Hendy, I. L.; Kennett, James P. (2000): Stable isotope stratigraphy and paleoceanography of the last 170 k.y.; Site 1014, Tanner Basin, California. Texas A & M University, Ocean Drilling Program, College Station, TX, United States, In: Lyle, Mitchell, Koizumi, Itaru, Richter, Carl, Behl, Richard J., Boden, Per, Caulet, Jean-Pierre, Delaney, Margaret L., deMenocal, Peter, Desmet, Marc, Fornaciari, Eliana, Hayashida, Akira, Heider, Franz, Hood, Julie A., Hovan, Steven A., Janecek, Thomas R., Janik, Aleksandra G., Kennett, James P., Lund, David, Machain Castillo, Maria L., Maruyama, Toshiaki, Merrill, Russell B., Mossman, David J., Pike, Jennifer, Ravelo, A. Christina, Rozo Vera, Gloria A., Stax, Rainer, Tada, Ryuji, Thurow, Juergen W., Yamamoto, Masanobu, Nessler, Susan (editor), Miller, Christine M. (editor), Peters, Lorri L. (editor), Proceedings of the Ocean Drilling Program, scientific results, California margin; covering Leg 167 of the cruises of the drilling vessel JOIDES Resolution, Acapulco, Mexico, to San Francisco, California, sites 1010-1022, 20 April-16 June 1996, 167, 129-140, georefid:2000-080023

Late Quaternary oxygen (delta (super 18) O) and carbon (delta (super 13) C) isotopic records for the benthic foraminifer Uvigerina and the planktonic foraminifer Globigerina bulloides are presented for the upper 20 meters composite depth sediment sequence of Ocean Drilling Program Site 1014, Tanner Basin, in the outer California Borderland province. The benthic oxygen isotopic record documents a continuous >160-k.y. sequence from marine isotope Stage (MIS) 6 to the present day. The record closely resembles other late Quaternary North Pacific benthic isotope records, as well as the well-dated deep-sea sequence (SPECMAP), and thus provides a detailed chronologic framework. Site 1014 provides a useful record of the California response to climate change as it enters the southern California Borderland. Sedimentation rates are relatively constant and high ( approximately 11.5 cm k.y. (super -1) ). The planktonic foraminiferal record is well preserved except during marine isotope Substages 5b and 5d, when normally high G. bulloides abundance is strongly diminished as a result of dissolution. The planktonic oxygen isotopic shift of approximately 3 per mil between the last glacial maximum and the Holocene suggests a surface water temperature shift of <7 degrees C, similar to estimates from Hole 893A (Leg 146) to the north. Unlike Santa Barbara Basin, G. bulloides delta (super 18) O values during the last interglacial (MIS 5) at Site 1014 were significantly higher than during the Holocene. In particular, marine isotope Substage 5e (Eemian) was approximately 0.8 per mil higher. This is unlikely to reflect a cooler Eemian but is instead the result of preferential dissolution of thin-shelled (low delta (super 18) O) specimens during this interval. In this mid-depth basin, a large benthic delta (super 18) O shift during Termination I suggests dramatic temperature and salinity changes in response to switches in the source of North Pacific Intermediate Water. Although delta (super 13) C values of the planktonic foraminifer G. bulloides are in disequilibria with seawater and hence interpretations are limited, the G. bulloides record exhibits several negative delta (super 13) C excursions found at other sites in the region (Sites 1017 and 893). This indicates a response of G. bulloides delta (super 13) C to regional surface water processes along the southern California margin. A general increase in benthic carbon isotopic values (-1.75 per mil to -0.75 per mil) in Tanner Basin during the last 200 k.y. is overprinted with smaller fluctuations correlated with climate change. The coolest intervals during the last glacial maximum (MISs 2 and 4) exhibit lower benthic delta (super 13) C values, which correlate with global delta (super 13) C shifts. The opposite relationship is exhibited during the last interglacial before 85 ka, when lower benthic delta (super 13) C values are associated with warmer intervals (marine isotope Substages 5c and 5e) of the last interglacial. These time intervals were also marked by decreased intermediate water ventilation. Increased dissolution and organic accumulation during Substages 5b and 5d are anticorrelated with the benthic delta (super 13) C record. These results suggest that a delicate balance in intermediate water delta (super 13) C has existed between the relative influences of global delta (super 13) C and regional ventilation changes at the 1165-m water depth of Site 1014.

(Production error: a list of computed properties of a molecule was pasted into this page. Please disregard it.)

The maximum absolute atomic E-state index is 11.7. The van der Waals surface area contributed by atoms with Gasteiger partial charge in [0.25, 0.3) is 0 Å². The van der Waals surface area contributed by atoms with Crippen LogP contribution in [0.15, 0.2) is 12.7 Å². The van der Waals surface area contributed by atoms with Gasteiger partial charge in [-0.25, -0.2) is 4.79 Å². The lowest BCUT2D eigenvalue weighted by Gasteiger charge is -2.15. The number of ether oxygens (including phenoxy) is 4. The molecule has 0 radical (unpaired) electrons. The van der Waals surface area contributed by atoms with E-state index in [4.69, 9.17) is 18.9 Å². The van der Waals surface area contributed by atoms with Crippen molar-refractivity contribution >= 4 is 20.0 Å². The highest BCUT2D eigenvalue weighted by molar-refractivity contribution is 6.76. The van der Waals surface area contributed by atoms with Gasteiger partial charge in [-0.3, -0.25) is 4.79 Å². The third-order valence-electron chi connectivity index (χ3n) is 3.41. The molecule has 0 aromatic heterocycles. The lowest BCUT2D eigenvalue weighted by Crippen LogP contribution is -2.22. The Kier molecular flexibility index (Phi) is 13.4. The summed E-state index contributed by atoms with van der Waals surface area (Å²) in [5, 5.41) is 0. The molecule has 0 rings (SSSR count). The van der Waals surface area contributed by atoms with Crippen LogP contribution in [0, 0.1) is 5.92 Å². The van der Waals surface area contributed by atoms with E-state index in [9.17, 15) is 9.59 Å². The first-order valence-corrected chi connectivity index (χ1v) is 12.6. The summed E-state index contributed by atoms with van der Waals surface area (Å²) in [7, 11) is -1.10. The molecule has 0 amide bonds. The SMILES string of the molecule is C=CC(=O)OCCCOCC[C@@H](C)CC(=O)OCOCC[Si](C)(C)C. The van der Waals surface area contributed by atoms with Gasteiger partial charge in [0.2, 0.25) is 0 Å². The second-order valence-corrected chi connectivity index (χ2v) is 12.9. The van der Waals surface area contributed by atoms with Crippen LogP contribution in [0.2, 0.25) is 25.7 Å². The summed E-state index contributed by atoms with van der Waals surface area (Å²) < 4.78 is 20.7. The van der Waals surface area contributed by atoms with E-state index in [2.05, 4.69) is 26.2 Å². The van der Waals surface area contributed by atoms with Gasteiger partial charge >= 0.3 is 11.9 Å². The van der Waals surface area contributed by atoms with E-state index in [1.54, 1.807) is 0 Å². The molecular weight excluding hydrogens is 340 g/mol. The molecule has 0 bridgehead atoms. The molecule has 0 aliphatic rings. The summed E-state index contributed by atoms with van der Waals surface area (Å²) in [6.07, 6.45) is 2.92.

West: -119.5853 East: -119.5853 North: 32.5002 South: 32.5002
Expedition: 167
Site: 167-1014
Data access:
Provider: SEDIS Publication Catalogue
Data set link: http://sedis.iodp.org/pub-catalogue/index.php?id=10.2973/odp.proc.sr.167.205.2000 (c.f. for more detailed metadata)
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